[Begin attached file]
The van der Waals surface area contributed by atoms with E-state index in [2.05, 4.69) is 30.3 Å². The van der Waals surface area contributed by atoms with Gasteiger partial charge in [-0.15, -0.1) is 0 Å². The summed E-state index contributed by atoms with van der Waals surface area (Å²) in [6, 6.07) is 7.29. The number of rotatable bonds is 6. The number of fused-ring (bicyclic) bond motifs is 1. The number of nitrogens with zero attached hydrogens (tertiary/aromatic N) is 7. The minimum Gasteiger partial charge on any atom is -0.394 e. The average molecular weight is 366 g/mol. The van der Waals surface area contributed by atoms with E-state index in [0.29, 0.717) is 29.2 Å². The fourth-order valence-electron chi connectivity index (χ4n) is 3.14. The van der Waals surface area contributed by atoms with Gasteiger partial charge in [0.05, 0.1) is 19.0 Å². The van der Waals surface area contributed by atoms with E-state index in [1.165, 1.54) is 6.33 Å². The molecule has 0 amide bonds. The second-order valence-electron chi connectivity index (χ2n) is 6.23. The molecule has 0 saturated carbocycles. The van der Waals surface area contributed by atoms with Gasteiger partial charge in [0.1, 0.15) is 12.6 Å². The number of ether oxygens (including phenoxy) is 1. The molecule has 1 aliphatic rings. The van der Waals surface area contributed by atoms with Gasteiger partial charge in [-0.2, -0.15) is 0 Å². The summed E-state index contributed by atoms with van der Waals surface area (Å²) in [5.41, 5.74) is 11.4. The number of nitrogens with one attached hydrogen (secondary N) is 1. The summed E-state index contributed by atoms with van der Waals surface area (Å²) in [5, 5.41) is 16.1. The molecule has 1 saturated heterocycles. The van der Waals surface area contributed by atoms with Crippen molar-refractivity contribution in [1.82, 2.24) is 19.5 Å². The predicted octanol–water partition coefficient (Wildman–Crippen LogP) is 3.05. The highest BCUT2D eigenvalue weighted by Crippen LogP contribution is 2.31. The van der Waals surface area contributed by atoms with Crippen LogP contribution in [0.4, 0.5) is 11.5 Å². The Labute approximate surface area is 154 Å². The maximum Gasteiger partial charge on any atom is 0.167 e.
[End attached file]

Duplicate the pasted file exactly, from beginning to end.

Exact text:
The van der Waals surface area contributed by atoms with E-state index in [2.05, 4.69) is 30.3 Å². The van der Waals surface area contributed by atoms with Gasteiger partial charge in [-0.15, -0.1) is 0 Å². The summed E-state index contributed by atoms with van der Waals surface area (Å²) in [6, 6.07) is 7.29. The number of rotatable bonds is 6. The number of fused-ring (bicyclic) bond motifs is 1. The number of nitrogens with zero attached hydrogens (tertiary/aromatic N) is 7. The minimum Gasteiger partial charge on any atom is -0.394 e. The average molecular weight is 366 g/mol. The van der Waals surface area contributed by atoms with E-state index in [0.29, 0.717) is 29.2 Å². The fourth-order valence-electron chi connectivity index (χ4n) is 3.14. The van der Waals surface area contributed by atoms with Gasteiger partial charge in [0.05, 0.1) is 19.0 Å². The van der Waals surface area contributed by atoms with E-state index in [1.165, 1.54) is 6.33 Å². The molecule has 0 amide bonds. The second-order valence-electron chi connectivity index (χ2n) is 6.23. The molecule has 0 saturated carbocycles. The van der Waals surface area contributed by atoms with Gasteiger partial charge in [0.1, 0.15) is 12.6 Å². The number of ether oxygens (including phenoxy) is 1. The molecule has 1 aliphatic rings. The van der Waals surface area contributed by atoms with Gasteiger partial charge in [-0.2, -0.15) is 0 Å². The summed E-state index contributed by atoms with van der Waals surface area (Å²) in [5.41, 5.74) is 11.4. The number of nitrogens with one attached hydrogen (secondary N) is 1. The summed E-state index contributed by atoms with van der Waals surface area (Å²) in [5, 5.41) is 16.1. The molecule has 1 saturated heterocycles. The van der Waals surface area contributed by atoms with Crippen molar-refractivity contribution in [1.82, 2.24) is 19.5 Å². The predicted octanol–water partition coefficient (Wildman–Crippen LogP) is 3.05. The highest BCUT2D eigenvalue weighted by Crippen LogP contribution is 2.31. The van der Waals surface area contributed by atoms with Crippen LogP contribution in [0.4, 0.5) is 11.5 Å². The Labute approximate surface area is 154 Å². The maximum Gasteiger partial charge on any atom is 0.167 e.